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    You have to be careful, since some medical schools don't look favorably on community college courses to fulfill their prerequisites (you'd probably need to check individual websites to find out exactly what their policy is). Also, cc courses may not adequately prepare you to take something like the MCAT. Trying to fit in as many courses as you can (in order to graduate early) could detract from the rest of your resume (i.e. extra-curriculars, research opportunities, etc.)

    In addition, as much as you seem career driven, I think you may regret hurrying through high school and college later on in life. I am applying for med school now, at the age of 24, having been out of college for two years. Those years have helped me to mature and gain some perspective... I'm just trying to say that it can't hurt to take some extra time, allow yourself to grow up, and make sure it's really what you want.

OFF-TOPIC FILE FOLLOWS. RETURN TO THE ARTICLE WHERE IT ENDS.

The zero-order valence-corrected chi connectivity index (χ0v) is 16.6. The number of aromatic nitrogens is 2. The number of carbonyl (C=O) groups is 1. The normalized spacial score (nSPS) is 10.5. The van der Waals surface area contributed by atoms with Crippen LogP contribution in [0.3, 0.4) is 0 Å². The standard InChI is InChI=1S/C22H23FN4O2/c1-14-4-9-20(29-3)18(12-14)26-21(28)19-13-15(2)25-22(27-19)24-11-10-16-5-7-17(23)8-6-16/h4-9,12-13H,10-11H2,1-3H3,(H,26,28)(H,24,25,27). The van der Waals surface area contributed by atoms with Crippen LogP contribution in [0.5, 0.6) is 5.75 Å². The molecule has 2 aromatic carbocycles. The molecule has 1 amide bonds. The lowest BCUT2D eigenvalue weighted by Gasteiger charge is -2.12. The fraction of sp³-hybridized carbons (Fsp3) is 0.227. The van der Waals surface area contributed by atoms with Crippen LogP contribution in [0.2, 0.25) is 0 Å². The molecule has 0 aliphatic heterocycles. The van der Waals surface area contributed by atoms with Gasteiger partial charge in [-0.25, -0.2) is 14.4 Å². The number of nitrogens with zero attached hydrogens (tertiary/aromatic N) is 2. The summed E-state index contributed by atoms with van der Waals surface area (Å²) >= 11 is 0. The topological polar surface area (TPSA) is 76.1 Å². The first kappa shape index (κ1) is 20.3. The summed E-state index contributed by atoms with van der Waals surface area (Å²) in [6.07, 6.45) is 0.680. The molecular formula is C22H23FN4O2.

12. HigHal320

    HigHal320 Junior Member
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    Like what braluk said; going from JC to a 4-year university probably won't hurt you if you can show consistency in getting good grades at both places. However, there is one thing that you should consider; if you don't plan to take a year off after undergrad., then you'll have to apply to med school in the spring semester of your junior year. That means you'll have only taken a year of classes at the 4-year univ. I know that a lot of transfer students decided to take a year off and apply in the spring of their senior year so they have 2 years worth of courses to show med school. That extra year also gives them more time to work on their EC at the 4-year (like research and student body group) and most importantly, their LOR from the 4-year univ. (I'm personally doing the one year off way)